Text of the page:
Human beings are capable of doing just about anything. In fact, the harder the task, the more determined we are to tackle it. Unless, of course, you’re talking about altering our behavior to be more sustainable. We can put a man on the moon and create super computers that fit in the palm of your hand, but ride our bike instead of driving? Nah, that’s just too much for us.
Frustrated by the human race’s inherent laziness, Swedish designer Eddi Törnberg decided to come up with a way to conserve energy that literally requires no extra effort. For his thesis project, Törnberg created “Unplugged,” a set of simple office furniture that turns our body heat and weight into electricity. Seeing as how many of us spend at least eight hours a day sitting at a desk in front of a plethora of electronics, this concept could prove to be very successful in the corporate world.
According to the Atlantic, Törnberg’s design utilizes several different methods for harvesting energy from our lack of movement:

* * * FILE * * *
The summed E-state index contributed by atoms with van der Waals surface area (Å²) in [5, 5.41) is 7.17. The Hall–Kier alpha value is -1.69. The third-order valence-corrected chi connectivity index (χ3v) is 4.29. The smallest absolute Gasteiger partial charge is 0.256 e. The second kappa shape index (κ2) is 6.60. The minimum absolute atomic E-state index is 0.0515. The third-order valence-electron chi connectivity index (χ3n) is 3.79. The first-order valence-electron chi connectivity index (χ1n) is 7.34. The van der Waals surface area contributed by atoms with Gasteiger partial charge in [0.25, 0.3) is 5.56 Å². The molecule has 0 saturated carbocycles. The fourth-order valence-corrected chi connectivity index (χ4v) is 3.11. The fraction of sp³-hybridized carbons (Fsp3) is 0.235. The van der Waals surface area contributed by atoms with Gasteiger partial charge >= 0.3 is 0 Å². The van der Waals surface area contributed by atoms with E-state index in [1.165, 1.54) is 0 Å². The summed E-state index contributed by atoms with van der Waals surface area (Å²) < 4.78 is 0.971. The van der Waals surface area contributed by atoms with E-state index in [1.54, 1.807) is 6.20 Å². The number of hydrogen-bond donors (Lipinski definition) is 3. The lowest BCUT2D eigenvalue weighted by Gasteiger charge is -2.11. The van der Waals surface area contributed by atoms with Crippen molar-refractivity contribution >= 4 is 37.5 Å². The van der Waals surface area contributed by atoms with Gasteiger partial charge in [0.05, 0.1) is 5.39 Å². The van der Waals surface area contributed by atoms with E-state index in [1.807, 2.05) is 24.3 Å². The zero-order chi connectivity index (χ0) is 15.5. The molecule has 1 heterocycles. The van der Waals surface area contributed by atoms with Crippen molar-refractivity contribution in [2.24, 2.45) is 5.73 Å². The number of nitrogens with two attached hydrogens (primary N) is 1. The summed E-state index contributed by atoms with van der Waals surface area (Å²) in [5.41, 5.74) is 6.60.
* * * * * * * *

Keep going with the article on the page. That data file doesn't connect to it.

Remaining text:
- Using something called the ”Seebeck Effect” the metal desk chair turns butt heat into small amounts of electricity
- Carpet under the desk is enriched with crystals that respond to pressure with a little release of power
- A nearby plant is actually a plant-microbial fuel cell, which means that the natural sugars and enzymes help to extract energy through photosynthesis.
According to Törnberg of these systems work together to turn an office cubicle into a passive power plant. “The concept thereby moves sustainable design from the realm of demand and effort and makes it into something tailored to our everyday existence.”
Of course, this is all just a conceptual design. Although the techniques involved are all legitimate, there’s yet to be proof that “Unplugged” would actually make a significant dent in an individual’s personal power consumption. In the past, he has built a chair that powers a lamp, though. Since there are few things humans do better than nothing at all, it’s definitely a concept that deserves some development.
Image via Eddi Törnberg